Corley said when he confronted Cowan about the competitor’s listing, she told him that Adams wasn’t fully supportive of her selling the apartment, and that Adams also advised her that she could get more for her money by purchasing a place in Fort Lee.
Notes that Corley says he kept contemporaneously in a file on the attempted sale, which he provided to THE CITY, mention many of those same details.
“Spoke with Sylvia Cowan Saturday 6/17/17 and she informed me that she will be looking in New Jersey for a condo to buy with all the amenities she desires,” reads one entry dated June 18, 2017.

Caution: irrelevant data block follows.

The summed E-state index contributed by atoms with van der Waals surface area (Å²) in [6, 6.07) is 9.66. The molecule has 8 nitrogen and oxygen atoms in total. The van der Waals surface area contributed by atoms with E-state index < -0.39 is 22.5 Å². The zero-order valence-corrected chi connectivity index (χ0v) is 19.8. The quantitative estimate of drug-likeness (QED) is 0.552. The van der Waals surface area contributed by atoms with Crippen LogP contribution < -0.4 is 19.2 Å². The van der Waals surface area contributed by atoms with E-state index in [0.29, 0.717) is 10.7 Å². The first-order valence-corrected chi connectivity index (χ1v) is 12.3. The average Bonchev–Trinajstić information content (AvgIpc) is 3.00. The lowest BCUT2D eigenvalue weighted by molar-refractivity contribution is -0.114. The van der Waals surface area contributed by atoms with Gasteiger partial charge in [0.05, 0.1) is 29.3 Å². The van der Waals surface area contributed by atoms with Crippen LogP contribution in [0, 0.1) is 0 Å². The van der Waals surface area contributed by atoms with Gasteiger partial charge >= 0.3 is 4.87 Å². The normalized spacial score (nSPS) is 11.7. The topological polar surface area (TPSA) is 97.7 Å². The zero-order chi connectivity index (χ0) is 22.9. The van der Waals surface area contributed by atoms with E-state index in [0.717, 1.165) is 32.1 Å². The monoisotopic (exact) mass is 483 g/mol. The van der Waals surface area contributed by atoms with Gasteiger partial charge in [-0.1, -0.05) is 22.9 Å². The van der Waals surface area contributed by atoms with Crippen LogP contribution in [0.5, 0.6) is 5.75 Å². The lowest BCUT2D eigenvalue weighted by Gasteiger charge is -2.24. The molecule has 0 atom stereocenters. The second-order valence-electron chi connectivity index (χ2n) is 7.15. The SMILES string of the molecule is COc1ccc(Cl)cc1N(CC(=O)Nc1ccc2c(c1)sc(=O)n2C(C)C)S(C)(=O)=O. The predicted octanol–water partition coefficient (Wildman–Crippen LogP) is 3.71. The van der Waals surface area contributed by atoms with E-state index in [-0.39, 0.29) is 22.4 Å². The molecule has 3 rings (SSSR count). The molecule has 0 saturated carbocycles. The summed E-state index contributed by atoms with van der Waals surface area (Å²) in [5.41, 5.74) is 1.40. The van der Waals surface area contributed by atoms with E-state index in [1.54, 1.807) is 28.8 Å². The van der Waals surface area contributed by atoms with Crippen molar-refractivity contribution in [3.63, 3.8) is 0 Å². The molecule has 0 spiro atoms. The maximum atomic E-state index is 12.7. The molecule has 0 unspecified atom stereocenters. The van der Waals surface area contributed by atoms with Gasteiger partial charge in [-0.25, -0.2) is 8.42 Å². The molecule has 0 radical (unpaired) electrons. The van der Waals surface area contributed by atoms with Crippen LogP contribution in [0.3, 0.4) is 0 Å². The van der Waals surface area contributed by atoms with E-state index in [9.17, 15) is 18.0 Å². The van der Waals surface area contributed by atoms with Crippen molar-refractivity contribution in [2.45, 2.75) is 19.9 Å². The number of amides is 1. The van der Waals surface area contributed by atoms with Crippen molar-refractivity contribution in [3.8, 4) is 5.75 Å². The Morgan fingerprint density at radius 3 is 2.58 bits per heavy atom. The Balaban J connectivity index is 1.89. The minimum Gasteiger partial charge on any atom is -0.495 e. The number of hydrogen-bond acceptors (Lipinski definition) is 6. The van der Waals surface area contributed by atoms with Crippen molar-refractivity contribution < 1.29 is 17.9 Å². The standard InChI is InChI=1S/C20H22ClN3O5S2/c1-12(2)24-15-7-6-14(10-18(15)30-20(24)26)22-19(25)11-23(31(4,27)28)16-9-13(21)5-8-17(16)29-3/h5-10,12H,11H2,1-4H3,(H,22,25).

“In addition, she went on to inform me that Eric Adams (Borough President of Brooklyn), who she co-owns the 1BR coop at unit 1k 425 Prospect Place, was not in agreement to sell as she led us to believe when she retained us for marketing and brokerage services.”
The same entry says Cowan told Corley that she would be meeting with Adams the next day “to learn if they can move forward in the sale of the coop with us as their broker.”
Corley said he formally ended his agreement with Cowan days later. Washington Realty took down the listing for the Brooklyn property several weeks later.
Records show that within months, Cowan purchased a unit at a luxury building on Palisades Avenue in Fort Lee, one floor down from the apartment that Adams purchased in 2016 with his girlfriend, Tracey Collins.
There have been no public records about a sale of the unit at 425 Prospect Place since the 2017 attempt.
Asked about the claims of Adams’ role in Cowan’s bid to sell the unit and in her move to New Jersey, Evan Thies, an Adams campaign spokesperson, responded simply: “Not true.”